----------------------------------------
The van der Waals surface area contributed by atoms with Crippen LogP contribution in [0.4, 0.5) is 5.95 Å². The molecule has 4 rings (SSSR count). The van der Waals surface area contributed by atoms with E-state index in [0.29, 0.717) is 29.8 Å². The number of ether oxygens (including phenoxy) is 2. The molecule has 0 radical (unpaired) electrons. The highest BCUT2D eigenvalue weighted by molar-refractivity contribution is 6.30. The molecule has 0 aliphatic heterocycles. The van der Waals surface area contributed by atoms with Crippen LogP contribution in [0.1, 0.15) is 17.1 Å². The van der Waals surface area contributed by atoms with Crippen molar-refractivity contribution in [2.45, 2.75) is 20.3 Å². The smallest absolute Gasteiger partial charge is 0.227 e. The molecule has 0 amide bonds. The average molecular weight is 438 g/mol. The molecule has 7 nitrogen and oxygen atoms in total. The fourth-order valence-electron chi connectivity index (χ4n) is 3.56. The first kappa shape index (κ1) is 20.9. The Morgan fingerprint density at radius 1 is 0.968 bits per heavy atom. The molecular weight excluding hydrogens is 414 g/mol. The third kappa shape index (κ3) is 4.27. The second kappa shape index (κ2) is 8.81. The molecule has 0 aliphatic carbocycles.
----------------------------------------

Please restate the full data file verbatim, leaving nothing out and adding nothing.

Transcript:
The van der Waals surface area contributed by atoms with Crippen LogP contribution in [0.4, 0.5) is 5.95 Å². The molecule has 4 rings (SSSR count). The van der Waals surface area contributed by atoms with E-state index in [0.29, 0.717) is 29.8 Å². The number of ether oxygens (including phenoxy) is 2. The molecule has 0 radical (unpaired) electrons. The highest BCUT2D eigenvalue weighted by molar-refractivity contribution is 6.30. The molecule has 0 aliphatic heterocycles. The van der Waals surface area contributed by atoms with Crippen LogP contribution in [0.1, 0.15) is 17.1 Å². The van der Waals surface area contributed by atoms with Crippen molar-refractivity contribution in [2.45, 2.75) is 20.3 Å². The smallest absolute Gasteiger partial charge is 0.227 e. The molecule has 0 amide bonds. The average molecular weight is 438 g/mol. The molecule has 7 nitrogen and oxygen atoms in total. The fourth-order valence-electron chi connectivity index (χ4n) is 3.56. The first kappa shape index (κ1) is 20.9. The Morgan fingerprint density at radius 1 is 0.968 bits per heavy atom. The molecular weight excluding hydrogens is 414 g/mol. The third kappa shape index (κ3) is 4.27. The second kappa shape index (κ2) is 8.81. The molecule has 0 aliphatic carbocycles.